Are you suffering from denture problems? Do you miss all the foods you can’t eat anymore? Do your dentures slip when you laugh or talk? You have plenty of company in your struggles. More than 25% of people between the ages of 65 and 74 have no teeth at all—and many of them wear dentures.
What’s more, over 150 million Americans are missing at least one tooth. Some of these people are also challenged by their replacement teeth. They may have bridges that don’t quite fit or partial dentures that present many of the same challenges as full dentures.
Recent Survey Reveals Most Common Denture Problems
What kinds of problems do denture wearers report? A recent survey asked that question. The answers were:
- Feeling the need to avoid social situations like parties and weddings in order to avoid embarrassment related to their dentures.
- Getting food struck under the dentures and so needing to avoid certain foods like corn on the cob, apples, nuts and steak.
- Negative effect on romance, like being uncomfortable kissing or not wanting a romantic interest to know they wear dentures.
- Being uncomfortable in the workplace, speaking up in meetings or networking with other professionals.
Seven percent of those who answered this survey were even keeping their dentures a secret from their spouses!
There are other, more serious, problems with dentures as well. When a person is missing teeth, the whole dynamic structure of the jawbone does not receive the stimulation it was designed for. The bone is accustomed to absorbing the pounding of your chewing and when this is missing the bone deteriorates and reduces in size. This bone loss is a health problem in itself. Additionally, the changing bone means that dentures will no longer fit and must be relined or perhaps even rebuilt.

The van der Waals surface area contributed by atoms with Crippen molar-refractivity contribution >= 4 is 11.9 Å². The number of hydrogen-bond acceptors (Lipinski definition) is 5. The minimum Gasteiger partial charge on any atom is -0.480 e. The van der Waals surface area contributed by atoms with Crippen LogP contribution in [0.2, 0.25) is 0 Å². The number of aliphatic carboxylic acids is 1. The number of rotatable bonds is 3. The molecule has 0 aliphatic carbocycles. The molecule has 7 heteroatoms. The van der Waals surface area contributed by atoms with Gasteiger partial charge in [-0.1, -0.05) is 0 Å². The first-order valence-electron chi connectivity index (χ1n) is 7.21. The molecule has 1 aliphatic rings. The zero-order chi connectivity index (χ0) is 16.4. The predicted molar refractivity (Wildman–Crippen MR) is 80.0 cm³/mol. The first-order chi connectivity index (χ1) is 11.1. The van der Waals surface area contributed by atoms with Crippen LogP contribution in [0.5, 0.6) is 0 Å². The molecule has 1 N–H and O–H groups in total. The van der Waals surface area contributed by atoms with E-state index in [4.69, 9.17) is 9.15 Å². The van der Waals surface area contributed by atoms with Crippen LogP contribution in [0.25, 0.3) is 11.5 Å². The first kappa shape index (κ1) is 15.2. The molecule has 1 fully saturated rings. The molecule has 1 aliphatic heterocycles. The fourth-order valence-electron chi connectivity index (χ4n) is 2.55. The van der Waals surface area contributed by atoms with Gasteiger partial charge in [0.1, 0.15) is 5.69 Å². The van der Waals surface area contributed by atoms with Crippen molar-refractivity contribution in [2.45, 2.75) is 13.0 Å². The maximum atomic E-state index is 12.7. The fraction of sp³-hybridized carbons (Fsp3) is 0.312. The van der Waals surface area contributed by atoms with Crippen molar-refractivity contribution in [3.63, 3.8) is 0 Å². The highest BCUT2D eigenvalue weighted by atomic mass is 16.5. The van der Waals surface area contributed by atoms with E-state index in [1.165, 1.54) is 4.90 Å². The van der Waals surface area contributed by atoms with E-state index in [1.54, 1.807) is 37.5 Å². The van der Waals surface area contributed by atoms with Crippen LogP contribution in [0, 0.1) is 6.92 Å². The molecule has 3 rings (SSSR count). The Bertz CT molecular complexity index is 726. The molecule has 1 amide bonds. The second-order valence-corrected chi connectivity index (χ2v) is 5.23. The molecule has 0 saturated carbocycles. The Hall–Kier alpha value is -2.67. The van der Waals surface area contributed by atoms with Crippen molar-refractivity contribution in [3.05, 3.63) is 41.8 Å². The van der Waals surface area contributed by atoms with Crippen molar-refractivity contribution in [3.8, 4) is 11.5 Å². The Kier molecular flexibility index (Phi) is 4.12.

A Far Better Solution
For many hundreds of years, dentures have been the only choice for those missing some or all of their teeth. (Remember George Washington and his false teeth?) In the last few decades, however, wonderful technical breakthroughs mean that dental implants offer a much better solution.
Dental implants are porcelain teeth replacements that are anchored on titanium foundations. Titanium is a metal that bonds well with bone, making it the go-to material for procedures such as joint replacement and dental replacements. A dental implant is a permanent solution, long outlasting a typical bridge or denture. With care, an implant can last for 25 or more years, compared to the seven to ten that most dentures last before needing to be replaced.
With dental implants, there are no restrictions on what you can eat and, because your new teeth are anchored firmly, there’s no embarrassing slippage. Plus, your jawbone will receive the stimulation it expects and needs, maintaining the health and appearance of your jaws and face.
What Happens When You Get a Dental Implant?
After your damaged tooth is removed, a small titanium root would be placed in the empty location. It would be capped and allowed to heal, which means it bonds with the jawbone. When healing is complete, an abutment would be added—this is a mounting on the top of the implant onto which your new tooth will be attached. The final step is the addition of a new porcelain replacement tooth that is locked onto the abutment.
If you have been missing a tooth for a long period, your bone in that area may have deteriorated. In that case, the first step would be to add bone material to that area and allow it to join with existing bone. This is called a bone graft. When the bone in this area has healed fully, the implant would be placed.
If you feel you may be a candidate for dental implants to restore your smile permanently, contact the Capital Oral & Facial Surgery Center for a consultation with Dr. Virginia Lee. Her extensive training in oral and facial surgery and nearly two decades of experience enable her to advise you on the best way to restore your smile.